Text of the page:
Alto — Crowdsourced Parking Solutions
Technica 2018 — the largest all-women hackathon was hosted at the University of Maryland, College Park in November. Over a duration of 24 hours, women were immersed in tech culture and encouraged to exercise their imagination to create interesting and innovative hacks.
Our team of four decided to work on a hack sponsored by Nextdoor, a private social networking app for neighborhood communities.
Nextdoor Problem Statement—
Make a hack that brings people together and fosters connection within a community.
We took a UX-driven approach to research, brand and design a hack that can help people understand parking restrictions in different parts of a city.
This methodology is data-driven, user-centered, and cost-effective. It is collaborative in nature so we focus on quick solutions. With under 24 hours to create an exciting hack, Lean UX was the best way forward for the team.
We started our project by conducting interviews of people at Technica 2018 to learn about the neighborhood in which they live. We used this phase to find problems that could be tackled by bringing the community together.
It became apparent to us that most of our interviewees had one BIG problem, no matter which neighborhood they were in…
Being forced to drive around until a spot opens up, trying to decipher a parking sign, not being entirely sure if the parking is free or paid – do any of these sound familiar?
Finding good parking spots in any part of a city can be a hassle, especially in areas where the parking lots are not visible on Google Maps.
According to a 2017 USA Today Report, people spend about 17 hours every year looking for parking spots. Respondents claimed that they experienced road rage, missed appointments or abandoned their trip in frustration because of parking issues.
Our Goals & Objectives
- Bring the neighborhood communities together
- Improve communication of parking restrictions to motorists
- Reduce the number of vehicles that get fined for bad parking
A high-fidelity prototype of Alto, a community-driven, crowdsourced parking app that lets people know parking restrictions in their city.
We took a lean UX-driven approach and divided the process into 3 phases.
Phase 1: Research
We conducted contextual interviews of people at Technica. Our interviews focused on the following aspects of people’s driving habits.
- The kind of area they reside in: suburbs, downtown, exurb etc.
- Awareness of parking restrictions on their street and/or general area
- Recent good and bad experiences with parking in the city
- Apps used by people to navigate while driving
The insights drawn from the interviews helped me create an empathy map to understand our intended audience better.
Before we started brainstorming, the problem statement was constructed using design thinking methods.
Ensuring that we limit the scope of our project to achieve a bug-free high-fidelity prototype was very important.
With less than 12 hours left to present, we decided to create a product that can crowdsource parking information from neighboring communities.
Sketching on paper helped us flesh out the different ways users interact with the prototype. We had a basic idea of the user-flow and screens at this point.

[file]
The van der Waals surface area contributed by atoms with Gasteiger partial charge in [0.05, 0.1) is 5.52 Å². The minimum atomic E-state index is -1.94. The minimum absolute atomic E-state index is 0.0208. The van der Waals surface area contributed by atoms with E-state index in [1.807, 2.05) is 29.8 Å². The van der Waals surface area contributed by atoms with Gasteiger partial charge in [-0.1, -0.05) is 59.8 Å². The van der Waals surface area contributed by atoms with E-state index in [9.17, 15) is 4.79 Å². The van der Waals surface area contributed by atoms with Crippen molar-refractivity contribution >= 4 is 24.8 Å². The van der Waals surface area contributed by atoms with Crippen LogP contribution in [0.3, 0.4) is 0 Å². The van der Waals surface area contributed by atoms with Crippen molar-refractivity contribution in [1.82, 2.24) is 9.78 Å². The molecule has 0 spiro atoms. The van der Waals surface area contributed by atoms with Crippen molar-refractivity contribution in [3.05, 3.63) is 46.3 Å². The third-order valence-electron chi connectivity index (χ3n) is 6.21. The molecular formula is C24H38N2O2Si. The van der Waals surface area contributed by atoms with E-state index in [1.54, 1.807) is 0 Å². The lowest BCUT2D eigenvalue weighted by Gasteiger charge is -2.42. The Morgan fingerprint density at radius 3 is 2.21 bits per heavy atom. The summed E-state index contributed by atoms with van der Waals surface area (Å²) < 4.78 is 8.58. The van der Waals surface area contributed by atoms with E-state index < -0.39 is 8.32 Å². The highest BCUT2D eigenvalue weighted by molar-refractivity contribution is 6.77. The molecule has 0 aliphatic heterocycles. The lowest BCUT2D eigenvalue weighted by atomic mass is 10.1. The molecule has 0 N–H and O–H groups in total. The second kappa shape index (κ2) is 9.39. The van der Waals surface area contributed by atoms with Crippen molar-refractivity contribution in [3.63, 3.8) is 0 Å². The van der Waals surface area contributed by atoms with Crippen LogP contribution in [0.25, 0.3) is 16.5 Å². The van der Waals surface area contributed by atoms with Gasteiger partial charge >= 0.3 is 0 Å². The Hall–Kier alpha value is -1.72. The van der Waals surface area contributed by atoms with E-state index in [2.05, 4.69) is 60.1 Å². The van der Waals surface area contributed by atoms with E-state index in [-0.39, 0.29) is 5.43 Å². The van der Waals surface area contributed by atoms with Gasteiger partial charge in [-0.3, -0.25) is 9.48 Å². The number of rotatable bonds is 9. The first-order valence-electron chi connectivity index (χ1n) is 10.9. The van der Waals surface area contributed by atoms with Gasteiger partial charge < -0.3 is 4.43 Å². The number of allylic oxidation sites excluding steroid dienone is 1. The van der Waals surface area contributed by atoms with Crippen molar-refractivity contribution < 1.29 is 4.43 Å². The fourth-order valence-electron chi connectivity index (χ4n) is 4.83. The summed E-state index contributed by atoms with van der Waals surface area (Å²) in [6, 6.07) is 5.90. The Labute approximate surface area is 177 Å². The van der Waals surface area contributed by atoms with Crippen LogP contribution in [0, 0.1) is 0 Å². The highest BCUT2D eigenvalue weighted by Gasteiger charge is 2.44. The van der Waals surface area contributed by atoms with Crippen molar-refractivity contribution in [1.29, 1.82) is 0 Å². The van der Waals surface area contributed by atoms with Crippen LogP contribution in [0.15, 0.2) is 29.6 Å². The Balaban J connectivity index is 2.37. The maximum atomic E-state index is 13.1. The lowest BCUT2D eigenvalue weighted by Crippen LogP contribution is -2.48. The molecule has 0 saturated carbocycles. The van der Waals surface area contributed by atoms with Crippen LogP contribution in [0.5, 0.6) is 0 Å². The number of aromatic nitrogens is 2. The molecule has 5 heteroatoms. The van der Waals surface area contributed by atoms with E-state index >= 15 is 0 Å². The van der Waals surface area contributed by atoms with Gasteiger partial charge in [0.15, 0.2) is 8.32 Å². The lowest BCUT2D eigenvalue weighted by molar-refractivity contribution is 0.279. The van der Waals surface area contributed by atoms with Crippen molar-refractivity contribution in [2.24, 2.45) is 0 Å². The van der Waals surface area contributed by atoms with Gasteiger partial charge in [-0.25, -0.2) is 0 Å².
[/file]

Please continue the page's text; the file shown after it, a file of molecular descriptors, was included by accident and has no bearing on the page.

After discussing and iterating on the ideas, the team started designing the high-fidelity prototype using Sketch and InVision and working on branding the product concept for the demo.
We decided to call the mobile app, “Alto — Bringing Communities Together”.
The logo was inspired by the idea that parking rules will be available to people on a Cloud platform. Alto is the prefix of a cloud genus (altocumulus) and the name of a family hatchback manufactured by Maruti Suzuki.
Alto is powered by the people in a community to minimize parking issues in neighborhoods. When people find it easy to learn about parking restrictions in an area, they will feel motivated to contribute to their own locality.
- Users complete a form about the parking restrictions in their neighborhood.
- When an Alto admin approves the form entry, the user is notified on the app.
- For every accurate entry, users collect points/credits that are redeemable at local businesses.
- Before/during a trip, users click on “Where to?” to locate their destination on the map.
- The parking spots (and rules) at their destination are available to peruse on the app.
Some of the other product concepts we worked on include —
- Real-time prediction of parking availability: Based on historical parking data collected from people living in the community
- A system to help people requiring extra guest parking for events communicate with their neighbors with private parking space
Phase 3: Demo
We worked through the night to create a presentation with our research findings and designed a hi-fi prototype and a poster with our product ideas.
During our demo, the judges, sponsors, and mentors appreciated that we used a user-centered methodology to solve this problem and expressed their interest in seeing this app developed in the future.
We took a UX-driven approach to create this hack because we are students of Human-Computer Interaction at the University of Maryland, College Park and believe that user research should be the basis on which products are designed.
Technica 2018 is the first hackathon I have participated in. Meeting artists, designers, and women in tech was a great learning experience. Can’t wait to participate in more hackathons and meetups in 2019!